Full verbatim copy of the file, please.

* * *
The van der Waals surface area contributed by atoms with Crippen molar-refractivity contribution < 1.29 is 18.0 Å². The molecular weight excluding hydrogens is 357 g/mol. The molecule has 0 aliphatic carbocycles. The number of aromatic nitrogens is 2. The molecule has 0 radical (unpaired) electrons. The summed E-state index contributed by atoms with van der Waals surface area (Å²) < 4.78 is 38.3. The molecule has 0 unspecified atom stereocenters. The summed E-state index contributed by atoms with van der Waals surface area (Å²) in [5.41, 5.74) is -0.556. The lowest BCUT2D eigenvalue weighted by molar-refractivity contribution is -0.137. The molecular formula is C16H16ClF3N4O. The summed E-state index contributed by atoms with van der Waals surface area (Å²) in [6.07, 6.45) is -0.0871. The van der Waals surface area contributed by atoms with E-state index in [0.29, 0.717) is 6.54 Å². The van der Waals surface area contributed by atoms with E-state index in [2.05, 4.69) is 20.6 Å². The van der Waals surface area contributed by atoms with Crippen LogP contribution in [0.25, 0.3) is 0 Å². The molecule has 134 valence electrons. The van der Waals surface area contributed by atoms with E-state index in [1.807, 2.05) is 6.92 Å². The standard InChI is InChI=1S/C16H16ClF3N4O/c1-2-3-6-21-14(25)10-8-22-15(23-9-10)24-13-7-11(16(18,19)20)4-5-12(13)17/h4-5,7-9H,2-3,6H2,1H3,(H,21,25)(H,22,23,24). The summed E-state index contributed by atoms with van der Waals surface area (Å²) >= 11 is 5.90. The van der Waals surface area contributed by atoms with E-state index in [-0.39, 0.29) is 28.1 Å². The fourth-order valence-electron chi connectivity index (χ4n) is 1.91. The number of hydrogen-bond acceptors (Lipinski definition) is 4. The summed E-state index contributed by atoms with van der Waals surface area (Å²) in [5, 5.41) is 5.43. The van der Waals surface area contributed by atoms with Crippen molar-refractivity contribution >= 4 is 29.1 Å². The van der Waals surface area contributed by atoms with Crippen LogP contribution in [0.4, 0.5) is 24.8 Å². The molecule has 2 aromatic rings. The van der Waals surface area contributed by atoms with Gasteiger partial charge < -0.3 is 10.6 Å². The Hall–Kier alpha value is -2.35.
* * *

The van der Waals surface area contributed by atoms with Crippen molar-refractivity contribution < 1.29 is 18.0 Å². The molecular weight excluding hydrogens is 357 g/mol. The molecule has 0 aliphatic carbocycles. The number of aromatic nitrogens is 2. The molecule has 0 radical (unpaired) electrons. The summed E-state index contributed by atoms with van der Waals surface area (Å²) < 4.78 is 38.3. The molecule has 0 unspecified atom stereocenters. The summed E-state index contributed by atoms with van der Waals surface area (Å²) in [5.41, 5.74) is -0.556. The lowest BCUT2D eigenvalue weighted by molar-refractivity contribution is -0.137. The molecular formula is C16H16ClF3N4O. The summed E-state index contributed by atoms with van der Waals surface area (Å²) in [6.07, 6.45) is -0.0871. The van der Waals surface area contributed by atoms with E-state index in [0.29, 0.717) is 6.54 Å². The van der Waals surface area contributed by atoms with E-state index in [2.05, 4.69) is 20.6 Å². The van der Waals surface area contributed by atoms with Crippen LogP contribution in [0.25, 0.3) is 0 Å². The molecule has 134 valence electrons. The van der Waals surface area contributed by atoms with E-state index in [1.807, 2.05) is 6.92 Å². The standard InChI is InChI=1S/C16H16ClF3N4O/c1-2-3-6-21-14(25)10-8-22-15(23-9-10)24-13-7-11(16(18,19)20)4-5-12(13)17/h4-5,7-9H,2-3,6H2,1H3,(H,21,25)(H,22,23,24). The summed E-state index contributed by atoms with van der Waals surface area (Å²) >= 11 is 5.90. The van der Waals surface area contributed by atoms with E-state index in [-0.39, 0.29) is 28.1 Å². The fourth-order valence-electron chi connectivity index (χ4n) is 1.91. The number of hydrogen-bond acceptors (Lipinski definition) is 4. The summed E-state index contributed by atoms with van der Waals surface area (Å²) in [5, 5.41) is 5.43. The van der Waals surface area contributed by atoms with Crippen molar-refractivity contribution >= 4 is 29.1 Å². The van der Waals surface area contributed by atoms with Crippen LogP contribution in [0.4, 0.5) is 24.8 Å². The molecule has 2 aromatic rings. The van der Waals surface area contributed by atoms with Gasteiger partial charge < -0.3 is 10.6 Å². The Hall–Kier alpha value is -2.35.